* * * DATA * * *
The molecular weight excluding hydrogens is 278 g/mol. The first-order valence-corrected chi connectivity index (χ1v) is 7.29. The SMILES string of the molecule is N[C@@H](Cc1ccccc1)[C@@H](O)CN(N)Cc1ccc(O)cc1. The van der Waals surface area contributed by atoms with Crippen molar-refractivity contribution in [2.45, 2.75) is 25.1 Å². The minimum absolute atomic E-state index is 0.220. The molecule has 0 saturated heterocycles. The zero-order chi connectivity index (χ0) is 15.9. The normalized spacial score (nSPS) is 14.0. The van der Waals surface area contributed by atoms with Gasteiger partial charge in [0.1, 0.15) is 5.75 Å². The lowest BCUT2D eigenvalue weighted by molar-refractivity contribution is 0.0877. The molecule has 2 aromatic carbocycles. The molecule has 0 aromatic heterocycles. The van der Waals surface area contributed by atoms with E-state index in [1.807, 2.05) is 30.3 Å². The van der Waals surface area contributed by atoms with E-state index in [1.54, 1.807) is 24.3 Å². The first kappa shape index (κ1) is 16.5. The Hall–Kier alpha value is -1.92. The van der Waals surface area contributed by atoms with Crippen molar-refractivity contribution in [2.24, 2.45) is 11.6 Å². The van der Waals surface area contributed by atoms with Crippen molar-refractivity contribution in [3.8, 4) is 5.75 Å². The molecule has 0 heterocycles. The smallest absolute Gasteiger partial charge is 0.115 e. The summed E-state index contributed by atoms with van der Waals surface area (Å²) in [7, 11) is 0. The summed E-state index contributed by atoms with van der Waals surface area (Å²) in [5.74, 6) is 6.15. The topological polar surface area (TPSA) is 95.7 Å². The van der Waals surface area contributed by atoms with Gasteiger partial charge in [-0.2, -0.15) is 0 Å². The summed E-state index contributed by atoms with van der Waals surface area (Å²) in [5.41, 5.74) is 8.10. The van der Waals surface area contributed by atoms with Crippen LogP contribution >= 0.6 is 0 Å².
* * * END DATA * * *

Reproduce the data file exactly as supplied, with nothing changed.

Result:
The molecular weight excluding hydrogens is 278 g/mol. The first-order valence-corrected chi connectivity index (χ1v) is 7.29. The SMILES string of the molecule is N[C@@H](Cc1ccccc1)[C@@H](O)CN(N)Cc1ccc(O)cc1. The van der Waals surface area contributed by atoms with Crippen molar-refractivity contribution in [2.45, 2.75) is 25.1 Å². The minimum absolute atomic E-state index is 0.220. The molecule has 0 saturated heterocycles. The zero-order chi connectivity index (χ0) is 15.9. The normalized spacial score (nSPS) is 14.0. The van der Waals surface area contributed by atoms with Gasteiger partial charge in [0.1, 0.15) is 5.75 Å². The lowest BCUT2D eigenvalue weighted by molar-refractivity contribution is 0.0877. The molecule has 2 aromatic carbocycles. The molecule has 0 aromatic heterocycles. The van der Waals surface area contributed by atoms with E-state index in [1.807, 2.05) is 30.3 Å². The van der Waals surface area contributed by atoms with E-state index in [1.54, 1.807) is 24.3 Å². The first kappa shape index (κ1) is 16.5. The Hall–Kier alpha value is -1.92. The van der Waals surface area contributed by atoms with Crippen molar-refractivity contribution in [2.24, 2.45) is 11.6 Å². The van der Waals surface area contributed by atoms with Crippen molar-refractivity contribution in [3.8, 4) is 5.75 Å². The molecule has 0 heterocycles. The smallest absolute Gasteiger partial charge is 0.115 e. The summed E-state index contributed by atoms with van der Waals surface area (Å²) in [7, 11) is 0. The summed E-state index contributed by atoms with van der Waals surface area (Å²) in [5.74, 6) is 6.15. The topological polar surface area (TPSA) is 95.7 Å². The van der Waals surface area contributed by atoms with Gasteiger partial charge in [-0.2, -0.15) is 0 Å². The summed E-state index contributed by atoms with van der Waals surface area (Å²) in [5.41, 5.74) is 8.10. The van der Waals surface area contributed by atoms with Crippen LogP contribution >= 0.6 is 0 Å².